Follow these simple steps and recipe on how to make the absolute best scrambled eggs, which result in pillow-y, creamy, flavorful eggs every time!
We’ve been eating scrambled eggs for daaaays now. Why? Well, they’re delicious. Obviously. But also EASY.
I’ve had the flu…which turned into pneumonia. Then Haley got it. Then Paul. (Trevor somehow escaped it!) And who has the energy to stand, let alone cook a meal, when you’re that sick?
Every year I get a flu shot. And every year, I swear, I get the flu. Which isn’t to say I’ll stop getting a shot, because I 100% believe in vaccinations. But omg. What the heck? I had a triple digit fever for four straight days and didn’t leave the house for 10, then Haley caught it and landed her on the couch for an entire week. Then Paul, who never ever EVER gets sick, fell victim. We were quite a bunch.
Things we did while sick: went through seven boxes of tissues. CRAZY. Watched all four seasons of The Brady Bunch. OF COURSE. Had groceries delivered from Safeway. BEST THING. And I made a lot of scrambled eggs. They are perfect for breakfast, lunch, and dinner after all.
I make the best scrambled eggs, you guys. I use to cook basic scrambled eggs in a hurry like most people and didn’t think I was doing anything wrong. Then several years ago I watched Chef Curtis Stone make some, and it changed my egg-loving life.
You probably don’t think you need a recipe for them, but maybe you do! And it sure helps to know how to make them the right way. Trust me. Stop making dry, crumbly, flavorless eggs!
How To Make Scrambled Eggs
Use a mixing bowl and whisk. Ditch the cereal bowl and fork this time, trust me. Whisking gets rid of any streaks of yolk and whites in the final scramble. But more importantly, it adds air to the eggs, which helps to make them fluffy when cooked. You want to aggressively whisk the eggs until they are light, foamy, airy, and uniform in color.
The fat. Whisk in some whole milk, half-n-half, cream, or even mayonnaise! This adds creaminess, body, and depth of flavor. Then add some butter to the pan. You don’t need a ton, but you really do need enough to coat the bottom of the pan and help those eggs move around without sticking, and also hold together in beautiful folds.
The pan. You need a sturdy nonstick one. I have a set of Scanpan frying pans that I absolutely love. But I also have a cheap pan from Target. The one thing they all have in common? They’re nonstick. This is key because the eggs will glide easily without sticking to the pan.
Use a rubber spatula. Yep! A spatula, not a wooden spoon. A rubber spatula has give and flexibility, so you can hug the curve of your pan, which allows you to get a nice fold each time. Slowly push the eggs from one side to the other, making sure all the uncooked eggs touch the skillet.
The heat. Start over medium heat to melt the butter until foamy, then once you add in the eggs, reduce the heat to medium-low. If your pan is too hot, the eggs cook too fast, can brown, and dry out. But if the heat is too low, nothing’s going to happen! Gently and slow is the way to beautiful curds. (You want to do this whether you’re cooking two eggs or ten.)
Don’t do anything for a few seconds. This is a matter of preference, but if you want beautiful large soft curds, you want the edges of the eggs to set slightly before you start folding. If you stir the eggs sooner, the curds will be smaller.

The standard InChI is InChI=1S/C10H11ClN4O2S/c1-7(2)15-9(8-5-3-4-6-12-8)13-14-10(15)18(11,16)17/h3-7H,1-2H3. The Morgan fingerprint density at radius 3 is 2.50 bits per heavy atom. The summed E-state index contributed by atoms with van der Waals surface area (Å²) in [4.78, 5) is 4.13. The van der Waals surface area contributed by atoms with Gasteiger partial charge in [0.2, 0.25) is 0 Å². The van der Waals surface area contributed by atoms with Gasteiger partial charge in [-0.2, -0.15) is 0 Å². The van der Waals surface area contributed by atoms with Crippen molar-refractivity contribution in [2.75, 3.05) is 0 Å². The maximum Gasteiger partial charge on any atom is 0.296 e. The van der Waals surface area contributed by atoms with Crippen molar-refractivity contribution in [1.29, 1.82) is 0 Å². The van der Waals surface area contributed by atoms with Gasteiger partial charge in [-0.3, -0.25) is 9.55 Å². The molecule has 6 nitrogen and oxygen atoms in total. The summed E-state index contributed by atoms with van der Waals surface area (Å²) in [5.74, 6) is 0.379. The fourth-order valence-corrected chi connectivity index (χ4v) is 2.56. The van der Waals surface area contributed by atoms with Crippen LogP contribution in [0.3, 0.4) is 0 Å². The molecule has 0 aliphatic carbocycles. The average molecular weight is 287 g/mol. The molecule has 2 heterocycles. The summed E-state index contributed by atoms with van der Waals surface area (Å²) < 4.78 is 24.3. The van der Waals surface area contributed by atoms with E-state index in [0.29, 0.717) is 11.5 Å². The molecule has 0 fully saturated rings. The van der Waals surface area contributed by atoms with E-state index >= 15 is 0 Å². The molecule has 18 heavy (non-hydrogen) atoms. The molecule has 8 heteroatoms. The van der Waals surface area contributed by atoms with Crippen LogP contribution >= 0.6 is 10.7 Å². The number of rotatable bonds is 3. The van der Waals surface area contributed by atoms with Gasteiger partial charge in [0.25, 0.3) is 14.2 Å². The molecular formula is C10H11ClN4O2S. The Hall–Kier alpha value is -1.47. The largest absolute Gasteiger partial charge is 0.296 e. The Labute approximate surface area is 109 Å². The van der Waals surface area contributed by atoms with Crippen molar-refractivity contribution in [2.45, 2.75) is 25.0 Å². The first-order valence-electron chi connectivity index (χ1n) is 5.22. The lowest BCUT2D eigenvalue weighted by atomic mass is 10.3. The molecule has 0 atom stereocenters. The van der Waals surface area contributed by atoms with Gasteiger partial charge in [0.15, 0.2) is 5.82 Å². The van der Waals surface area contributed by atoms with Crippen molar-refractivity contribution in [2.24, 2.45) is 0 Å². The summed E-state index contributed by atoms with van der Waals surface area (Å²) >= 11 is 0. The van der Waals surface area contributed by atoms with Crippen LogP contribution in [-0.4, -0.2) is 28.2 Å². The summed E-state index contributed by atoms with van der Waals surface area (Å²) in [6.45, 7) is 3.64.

Don’t overcook your eggs. Eggs continue cooking even out of the pan, on the plate. So remove them from the heat when they look a little wetter than you’d like. The eggs are done when the curds are pillow-y and set, they’re no longer liquid-y, but they still shimmer with some moisture.
Does the type of egg and mix-ins matter?
The eggs. This method works with any type of egg! Don’t get fooled into thinking you need organic, super expensive, eggs laid from a golden hen. Having said that, there is nothing – nothing – like fresh free-range eggs from someone’s farm. If you can get your hands on some of those, they’re life changing.
Adding some mix-ins. Adding in certain ingredients can not only discolor your eggs, but also cooking your add-ins along with your eggs can overcook the eggs, making them rubbery, dry, or watery. Pre-cook your vegetables and meats in a separate pan. Add them in (along with any cheese or herbs) toward the end, just long enough to warm them through.
Watch the best scrambled eggs video for help!
The Best Scrambled Eggs
- 4 large eggs
- 1/4 cup half-n-half
- 1/4 teaspoon Kosher salt
- 1 tablespoon unsalted butter
- black pepper, for serving
- fresh chopped herbs, for serving
- In a medium mixing bowl, aggressively whisk together the eggs, half-n-half, and salt until the mixture is uniform in color and texture, and is light and foamy, without any separate streaks of yolk or whites.
- Melt the butter in a small nonstick pan over medium heat, until the butter coats the whole pan and just starts to foam.
- Add the eggs to the center of the pan and immediately reduce the heat to medium-low.
- Wait for the edges to just barely start to set, then using a rubber spatula, gently push the eggs from one end of the pan to the other. Continue this process, pausing in between swipes to allow the uncooked egg to settle on the warm pan and cook, gently pushing the liquid to form the curds.
- When the eggs are mostly cooked, with big pillow-y folds, but still look pretty wet, slowly fold the eggs into itself just a couple times, bringing them together.
- Remove from the heat when the eggs still shimmer with some moisture.
- Transfer to serving plates. Finish with some freshly cracked pepper and chopped fresh herbs. Scrambled eggs have never tasted so good!
* this post contains affiliate links